How some companies are using the social media space for having a dialogue with consumers.
At the AdAsia 2011 conclave held earlier this month, much of the conversation centered on the role of the digital, more importantly social media, in communicating with consumers and overall marketing strategies. But experts say as with all communication, this too can be two-way. That is, it is as potent a medium as any for not just talking to but rather listening to consumers.
Saurabh Yagnik, GM & VP, English Channels for Star India, agrees. He should know as Star World, the group’s flagship English general entertainment channel’s latest offering, Love 2 Hate U, is a result of listening closely to the audience and their conversations in cyber space. It is inspired from the hate club culture predominant in social media.
“Our viewers reside heavily in digital media and are active users of social media platforms. And using these, they love to express their opinions strongly. It was while going through these that the show was conceptualised,” says Yagnik.
The channel must have been quite enthused after this for having a dialogue with the audience and making it integral to any market research or marketing activities. And that is evident from the ‘viewer partner programme’ that they launched about two months ago on Facebook.
Individuals can sign up for the programme via the channel’s Facebook page. They would be a part of a captive focus group and be involved with helping the channel flesh out content through constant feedback. The group, whose membership will be restricted to about 2,000, may even be used for testing out episode pilots, according to Yagnik.
Star World is not alone in using this platform to connect with its audience. In fact, earlier this year Parle Agro won awards at the creative and media awards held in Goa for its innovative use of Twitter for engaging with customers. The company used the website to track inventory of its snack brand Hippo. Consumers were encouraged to tweet if there was adequate stock of the brand at their nearest store or wherever they walked in. If sufficient stocks weren’t there, based on the consumers’ tweets, the company would attempt to refill in the shortest possible time.
Another example would be Sony PIX, an English movie channel that runs a PIX movie club, where it screens latest Hollywood releases for its members (only college students) free. The channel uses its Facebook page to run polls regularly for the members to vote on the movies they would like to watch.
The flip-side to the story is that not all feedback or views are shared by the customers directly with the brands. “People share their views and experiences about various brands and service providers online with their connections (friends),” says Ranjit Nair, CEO, Germinait Solutions, a consumer analytics firm. Some of the platforms used to do so include blogging websites, micro blogging sites like Twitter, review websites like Tripadvisor or Mouth Shut, social networking sites like Facebook and Orkut.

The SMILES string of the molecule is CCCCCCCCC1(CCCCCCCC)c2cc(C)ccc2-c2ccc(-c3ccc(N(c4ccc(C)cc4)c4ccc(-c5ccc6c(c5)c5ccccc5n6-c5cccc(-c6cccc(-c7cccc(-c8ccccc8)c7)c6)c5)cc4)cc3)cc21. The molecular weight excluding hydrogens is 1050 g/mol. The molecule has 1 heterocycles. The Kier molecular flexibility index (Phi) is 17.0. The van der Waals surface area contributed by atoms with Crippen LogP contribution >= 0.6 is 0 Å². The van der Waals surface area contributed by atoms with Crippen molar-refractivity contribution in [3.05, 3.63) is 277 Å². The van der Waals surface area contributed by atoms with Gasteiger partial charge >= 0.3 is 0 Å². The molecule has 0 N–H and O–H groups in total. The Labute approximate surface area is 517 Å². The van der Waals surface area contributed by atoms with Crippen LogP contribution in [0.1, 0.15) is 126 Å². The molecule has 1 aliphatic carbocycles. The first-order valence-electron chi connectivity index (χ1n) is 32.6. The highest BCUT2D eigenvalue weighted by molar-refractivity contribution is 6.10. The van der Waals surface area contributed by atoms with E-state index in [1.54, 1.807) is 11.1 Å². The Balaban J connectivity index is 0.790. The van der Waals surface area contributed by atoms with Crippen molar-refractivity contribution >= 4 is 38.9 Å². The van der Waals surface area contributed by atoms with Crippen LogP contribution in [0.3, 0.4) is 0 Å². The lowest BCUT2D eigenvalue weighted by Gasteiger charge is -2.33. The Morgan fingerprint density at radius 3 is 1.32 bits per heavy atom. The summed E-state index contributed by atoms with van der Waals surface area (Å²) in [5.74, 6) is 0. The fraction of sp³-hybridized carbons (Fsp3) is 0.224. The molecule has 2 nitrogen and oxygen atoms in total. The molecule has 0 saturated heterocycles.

“These views are mostly in public domain and often relied on by other consumers for making their purchase decisions. Thus, views expressed in virtual space can influence others’ choices or perceptions in real time,” adds Nair.
What’s more, this information is unsolicited and cannot be controlled. More importantly, it can even damage one’s brand image. Nair’s Germinait Solutions helps its clients to listen to online conversations about their brands using its in-house software, Explic8. This is how it’s done — parameters for the search and key words are defined along with sources (any particular websites) and a date range (within which the posts/comments have been uploaded). Then, using crawlers, all conversations mentioning the key words are picked up. Finally data gets analysed and the wheat separated from the chaff.
Some of the projects undertaken by Germinait include a study commissioned by a US-based five-star hotel chain. Parameters like service quality, decor, cleanliness and hotel locations were considered. Based on these, the study focused on understanding the customer’s experiences at the various properties and their pain as well as pleasure points as shared online. This helped the hotel chain identify internally properties that were performing as per customer expectations and those that were lagging behind and the areas in which they underperformed.
Similarly, another project involved a leading private sector Indian bank. The bank wished to analyse how the company was spoken about in online conversations, the tonality used and the sentiment expressed and how it changed while discussing competitors.
“Such research can give companies a holistic view on the voice of the customers and help sharpen the focus of their branding and marketing strategies based on the insights,” says Lulu Raghvan, country director, Landor India. However, there are numerous challenges. The sheer quantity of data can be a deterrent. Plus the quality can also be questionable on occasions.
Brands currently use such research sparingly and the space is not gaining much traction. Mainly because not all brands are ‘talkable’ and do not generate much conversation. Some sectors like hospitality, telecomm service providers may find the option more useful than others. Irrespective of the difficulties or shortcomings involved, all agree that for the one listening carefully enough, there may be precious lessons to learn or inputs to gain via this medium.